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The energy and advanced manufacturing industries support millions of direct and indirect jobs in the U.S. economy.
NETL Helps the U.S. Prepare the Workforce for the Next Generation of Energy and Manufacturing Jobs

A big part of NETL’s responsibility is to share knowledge. Sometimes the information we share provides a broader focus to the research data we develop that improves the way our nation uses fossil fuel energy resources. For example, through a recent online webinar, we shared analytical information to help business, industry, and higher education leaders make decisions to better prepare the next generation of energy and manufacturing workers.

The webinar was presented by NETL’s Regional Workforce Initiative (RWFI) – one of our focus areas that presents a platform for regional stakeholders to engage with NETL, as well as our sister national laboratories in collaborative workforce development efforts.

The energy and advanced manufacturing industries support millions of direct and indirect jobs in the U.S. economy. Making sure a trained workforce is available to take those jobs is critical. The RWFI works with sources inside and outside of the federal government to help identify skills and training gaps related to energy and advanced manufacturing. Then, RWFI goes a step further and makes that data available to the decision-makers who can put that knowledge to work.

Participants representing 40 different businesses, industries, and higher education institutions from throughout the Appalachian region tuned in to a recent RWFI webinar that was carefully crafted and presented to help energy-producing areas understand what is needed to keep the workforce strong and productive. 

The presenters weren’t just from NETL. Representatives of the Energy Futures Initiative (EFI) and the RAND Corporation joined NETL experts to talk about workforce development surveys and analysis.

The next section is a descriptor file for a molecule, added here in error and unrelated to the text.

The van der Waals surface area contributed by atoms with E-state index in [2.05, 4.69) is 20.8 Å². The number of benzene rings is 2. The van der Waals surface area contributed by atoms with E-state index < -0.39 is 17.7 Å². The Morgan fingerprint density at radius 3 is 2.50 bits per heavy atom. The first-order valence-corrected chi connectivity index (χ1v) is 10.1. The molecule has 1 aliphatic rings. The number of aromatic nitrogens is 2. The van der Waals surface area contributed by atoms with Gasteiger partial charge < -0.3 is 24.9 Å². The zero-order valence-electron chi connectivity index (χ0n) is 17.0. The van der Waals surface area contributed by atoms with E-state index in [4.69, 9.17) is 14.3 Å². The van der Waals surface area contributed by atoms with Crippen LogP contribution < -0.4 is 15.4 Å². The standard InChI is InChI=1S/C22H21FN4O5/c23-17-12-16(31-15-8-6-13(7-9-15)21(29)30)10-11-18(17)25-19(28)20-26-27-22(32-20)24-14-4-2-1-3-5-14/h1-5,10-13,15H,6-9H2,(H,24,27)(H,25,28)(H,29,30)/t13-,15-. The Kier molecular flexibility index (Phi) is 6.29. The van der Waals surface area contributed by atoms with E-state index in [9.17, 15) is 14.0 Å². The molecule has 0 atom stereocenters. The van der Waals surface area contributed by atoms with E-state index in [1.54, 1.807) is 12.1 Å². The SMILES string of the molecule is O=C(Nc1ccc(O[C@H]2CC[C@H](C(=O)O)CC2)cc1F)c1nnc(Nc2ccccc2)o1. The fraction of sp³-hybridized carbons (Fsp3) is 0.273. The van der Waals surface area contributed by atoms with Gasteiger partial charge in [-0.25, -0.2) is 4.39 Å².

According to the information presented in the webinar, Pennsylvania, Ohio and West Virginia are in the top 15 states in fossil energy employment for the natural gas and coal sectors. The traditional energy efficiency sectors grew by almost 13 percent – more than 7.5 times the national average. Pennsylvania’s traditional energy and energy efficiency sectors grew by more than 7 percent, which is more than triple the national average. Most of those new jobs require a highly skilled workforce that has a background in science, technology, engineering, and mathematics (STEM) fields. However, nationally, more than 70 percent of employers are having difficulty finding qualified workers. 

The webinar participants learned that colleges in all three states have workforce development programs, and employers provide on-the-job training. The problem surrounds the struggle to find workers with basic skills like time management, speaking, and writing. 

By bringing the information to the attention of stakeholders and decision makers, NETL’s RWFI is helping provide the data necessary to adjust workforce preparation efforts throughout the region. It is just one way NETL is helping to create a healthy future for the nation’s energy economy and creating pathways toward American energy dominance.

An effective way to learn about NETL RWFI efforts is to subscribe to NETL RWFI E-Note, a monthly publication for workforce and economic development stakeholders. It includes announcements on regional and national workforce-related funding opportunities; meetings and conference notifications; reports and resources; and other energy workforce related information.  For a subscription to RWFI E-Note, please email netl.rwfi@netl.doe.gov. Past communications can be accessed here. 

 


As Acting Director of NETL, Sean I. Plasynski, Ph.D., builds on an extensive background in energy as he leads NETL in its mission to enhance the nation’s energy independence and protect the environment for future generations. For more information about Sean Plasynski's experience, please click here.